A mid-range, G-90 galvanized steel shingles roofing system, such as Tamko Metal Works, Edco Metals, or Future Roof, will cost about double the cost of asphalt shingles or higher, when fully installed.
The cost of materials alone would be about $3.50 per square foot, plus the cost of underlayment (about $80 per roll for 400 sq.ft. of breathable synthetic underlayment). Fully installed, such a system may cost anywhere from $7.50 to $12.50 per square foot for an average roof.
For example, an average-sized single story house with a fairly simple roof shape measuring about 1,700 sq. ft. or 17 squares could cost anywhere from $12,750 to $21,250 for the installation of a metal shingles roof.
Then there are the “more-exotic” systems such as stainless steel millennium tiles that will cost you about $10.00 per square foot, or as much as $16.00 to $20.00 when fully installed. — This cost, by the way, is comparable to the cost of premium copper roofing.
Making Sense of the Confusion
“Metal roofing” is a rather broad term that encompasses many different materials and systems ranging from the basic G-60 low-end (typically corrugated metal panels) steel and G-90 galvanized steel, to better quality Galvalume steel, aluminum, zinc, copper, titanium, and stainless steel.
It is helpful to know that G-60 corrugated steel is by far one of the least expensive options, while zinc, copper, titanium, and stainless steel are at a significantly higher end of the spectrum. However, the precise nature and overall complexity of the installation will also make a significant difference to the final cost.
With a true abundance of materials and systems, most homeowners will opt for either metal shingles, stone-coated steel tiles (especially in Florida), and standing seam metal roofs.
Metal Shingles can be made from either G-90 (galvanized) steel, or aluminum, while standing seam panels can be roll-formed from Galvalume steel, G-90 galvanized steel, aluminum, zinc, and copper. Most residential-grade metal roofs are painted with a high-end paint finish, such as Kynar 500/Hylar 5000, or better.
Most metal shingle roofs will cost anywhere from $750.00 per square (100 sq. ft.) and up for materials and labor, while standing seam metal roofs can easily cost more than $1,250.00 per square due to the higher cost of materials, and often a more involved installation process.
System Installation Difficulty and Labor Costs Considerations
As a homeowner, it is vital that you look at the total cost of the installation rather than just the price of the raw materials. Labor costs can easily make up a larger percentage of the total cost than the metal itself. This is not to say that metal roofs are always expensive to install.
On the contrary, if you decide to install a new metal roofing system over the existing roof, the costs can be quite manageable.
However, a more thorough job that involves stripping off the old roof completely, will definitely tip the scales towards a higher overall price tag for the job.
Note that taking a big-picture look at the costs also means thinking about the overall longevity and energy efficiency of a newly installed roofing system.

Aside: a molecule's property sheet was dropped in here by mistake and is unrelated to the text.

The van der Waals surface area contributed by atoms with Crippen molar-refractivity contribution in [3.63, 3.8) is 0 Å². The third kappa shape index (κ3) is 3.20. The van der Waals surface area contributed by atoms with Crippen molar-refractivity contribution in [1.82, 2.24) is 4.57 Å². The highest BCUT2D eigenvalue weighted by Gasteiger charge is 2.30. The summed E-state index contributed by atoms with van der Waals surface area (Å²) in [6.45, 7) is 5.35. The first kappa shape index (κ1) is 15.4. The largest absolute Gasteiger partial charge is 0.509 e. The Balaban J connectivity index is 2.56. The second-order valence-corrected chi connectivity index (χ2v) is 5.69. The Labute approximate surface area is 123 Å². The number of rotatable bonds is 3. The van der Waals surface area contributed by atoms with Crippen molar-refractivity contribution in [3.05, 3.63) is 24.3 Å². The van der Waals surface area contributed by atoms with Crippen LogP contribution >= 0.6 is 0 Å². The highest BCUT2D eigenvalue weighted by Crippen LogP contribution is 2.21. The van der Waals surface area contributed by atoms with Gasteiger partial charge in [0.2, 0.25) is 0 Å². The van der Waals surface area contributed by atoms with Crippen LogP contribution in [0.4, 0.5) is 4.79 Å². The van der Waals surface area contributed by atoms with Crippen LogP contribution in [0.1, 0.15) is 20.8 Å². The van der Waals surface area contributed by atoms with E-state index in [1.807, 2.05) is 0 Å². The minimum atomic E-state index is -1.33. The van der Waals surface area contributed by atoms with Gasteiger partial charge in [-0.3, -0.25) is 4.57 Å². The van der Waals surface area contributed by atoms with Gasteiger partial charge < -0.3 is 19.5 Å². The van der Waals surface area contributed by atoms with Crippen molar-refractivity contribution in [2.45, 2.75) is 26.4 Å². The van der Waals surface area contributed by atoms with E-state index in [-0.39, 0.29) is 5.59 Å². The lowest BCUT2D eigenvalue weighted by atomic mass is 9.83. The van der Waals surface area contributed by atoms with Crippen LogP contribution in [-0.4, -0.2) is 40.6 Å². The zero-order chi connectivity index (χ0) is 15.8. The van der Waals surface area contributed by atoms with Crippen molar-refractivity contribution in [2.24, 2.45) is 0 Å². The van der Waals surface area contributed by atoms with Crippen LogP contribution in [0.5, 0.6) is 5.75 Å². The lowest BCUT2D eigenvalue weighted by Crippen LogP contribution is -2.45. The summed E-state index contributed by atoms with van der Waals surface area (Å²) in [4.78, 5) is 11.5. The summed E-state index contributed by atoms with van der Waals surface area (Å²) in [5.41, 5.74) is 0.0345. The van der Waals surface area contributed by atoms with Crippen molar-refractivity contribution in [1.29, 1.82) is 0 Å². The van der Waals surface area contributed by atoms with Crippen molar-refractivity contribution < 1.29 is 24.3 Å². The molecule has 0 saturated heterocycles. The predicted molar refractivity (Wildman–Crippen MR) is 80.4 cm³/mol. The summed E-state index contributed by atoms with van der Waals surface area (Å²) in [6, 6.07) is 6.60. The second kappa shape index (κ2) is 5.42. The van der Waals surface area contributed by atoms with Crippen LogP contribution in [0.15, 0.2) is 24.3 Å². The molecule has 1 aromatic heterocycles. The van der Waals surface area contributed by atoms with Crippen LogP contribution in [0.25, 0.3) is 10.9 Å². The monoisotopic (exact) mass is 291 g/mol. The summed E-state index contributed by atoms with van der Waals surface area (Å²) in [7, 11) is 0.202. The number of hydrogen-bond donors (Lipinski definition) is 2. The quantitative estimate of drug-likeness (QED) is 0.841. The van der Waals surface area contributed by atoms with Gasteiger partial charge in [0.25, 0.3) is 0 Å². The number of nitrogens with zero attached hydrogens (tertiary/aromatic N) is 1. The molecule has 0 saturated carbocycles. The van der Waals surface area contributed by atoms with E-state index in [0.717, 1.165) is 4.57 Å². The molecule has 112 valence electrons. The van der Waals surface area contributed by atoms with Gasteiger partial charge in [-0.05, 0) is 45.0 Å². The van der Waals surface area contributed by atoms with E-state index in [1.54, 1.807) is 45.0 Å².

Cost Over Time
Like many modifications to a home, metal roofing must be seen as an investment. Although the initial cost may seem quite high, it is important to remember that these roofs can easily last for many decades. The better materials and design such as standing seam may well last as long as the house itself.
It is also important to take into account the extra energy efficiency a metal roof provides. Since less heat can escape in cold weather and less can get inside the house during the summer, your heating and air conditioning bills are going to end up being less costly and far more reasonable as a result of having a properly installed metal roof, with a well-insulated and properly-ventilated attic space.
Over the next 10 to 20 years, this by itself may easily help recoup the cost of the initial expenditure, while also increasing the value and greatly enhancing the curb appeal of your home.
Did you know? In addition to solar reflectance, there is also the so-called thermal emissivity, which makes it possible for the roof to cool off quickly after the sunset. — As you may have guessed, asphalt roofs normally take a lot longer to cool off at night, after a hot summer day.
Both, solar reflectance and thermal emissivity will help lower your AC energy expenditures, and hence boost your home’s energy efficiency.
As we have explained, it is hard to hone in on an exact cost without knowing about your specific situation and plans.
While making sense of metal roofing prices can seem daunting at first, simply narrowing down your options can clarify things in no time.
Even if you opt to go for an expensive solution such as stripping your existing roof and replacing it with aluminum or another high-quality material, you stand to gain a great deal in terms of having a low roof maintenance, high energy-efficiency, and confidence of knowing that your home is protected by a durable and long-lasting roofing system that is also kind to the environment, and will likely last for as long as the property it protects.